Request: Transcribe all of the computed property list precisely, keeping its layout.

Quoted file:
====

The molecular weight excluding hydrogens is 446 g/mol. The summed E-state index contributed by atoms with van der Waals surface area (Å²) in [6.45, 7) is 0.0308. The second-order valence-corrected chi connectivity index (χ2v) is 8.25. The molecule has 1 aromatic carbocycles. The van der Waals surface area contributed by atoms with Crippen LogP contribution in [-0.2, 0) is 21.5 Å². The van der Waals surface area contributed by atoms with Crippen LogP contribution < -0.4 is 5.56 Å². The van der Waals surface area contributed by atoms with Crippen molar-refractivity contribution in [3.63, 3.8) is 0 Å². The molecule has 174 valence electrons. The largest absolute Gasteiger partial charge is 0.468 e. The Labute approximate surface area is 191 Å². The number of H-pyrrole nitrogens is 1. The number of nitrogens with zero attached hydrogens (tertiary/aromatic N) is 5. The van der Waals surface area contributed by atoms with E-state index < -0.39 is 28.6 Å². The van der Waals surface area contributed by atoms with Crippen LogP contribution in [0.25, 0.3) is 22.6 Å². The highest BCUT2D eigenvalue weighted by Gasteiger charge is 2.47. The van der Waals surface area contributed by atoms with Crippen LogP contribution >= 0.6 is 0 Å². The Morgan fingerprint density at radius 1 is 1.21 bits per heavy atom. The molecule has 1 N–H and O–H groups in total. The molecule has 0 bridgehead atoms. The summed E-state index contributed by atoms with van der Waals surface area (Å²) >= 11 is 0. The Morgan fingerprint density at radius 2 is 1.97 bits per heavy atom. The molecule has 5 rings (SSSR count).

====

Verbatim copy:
The molecular weight excluding hydrogens is 446 g/mol. The summed E-state index contributed by atoms with van der Waals surface area (Å²) in [6.45, 7) is 0.0308. The second-order valence-corrected chi connectivity index (χ2v) is 8.25. The molecule has 1 aromatic carbocycles. The van der Waals surface area contributed by atoms with Crippen LogP contribution in [-0.2, 0) is 21.5 Å². The van der Waals surface area contributed by atoms with Crippen LogP contribution < -0.4 is 5.56 Å². The van der Waals surface area contributed by atoms with Crippen molar-refractivity contribution in [3.63, 3.8) is 0 Å². The molecule has 174 valence electrons. The largest absolute Gasteiger partial charge is 0.468 e. The Labute approximate surface area is 191 Å². The number of H-pyrrole nitrogens is 1. The number of nitrogens with zero attached hydrogens (tertiary/aromatic N) is 5. The van der Waals surface area contributed by atoms with E-state index < -0.39 is 28.6 Å². The van der Waals surface area contributed by atoms with Crippen LogP contribution in [0.25, 0.3) is 22.6 Å². The highest BCUT2D eigenvalue weighted by Gasteiger charge is 2.47. The van der Waals surface area contributed by atoms with Crippen LogP contribution >= 0.6 is 0 Å². The Morgan fingerprint density at radius 1 is 1.21 bits per heavy atom. The molecule has 1 N–H and O–H groups in total. The molecule has 0 bridgehead atoms. The summed E-state index contributed by atoms with van der Waals surface area (Å²) >= 11 is 0. The Morgan fingerprint density at radius 2 is 1.97 bits per heavy atom. The molecule has 5 rings (SSSR count).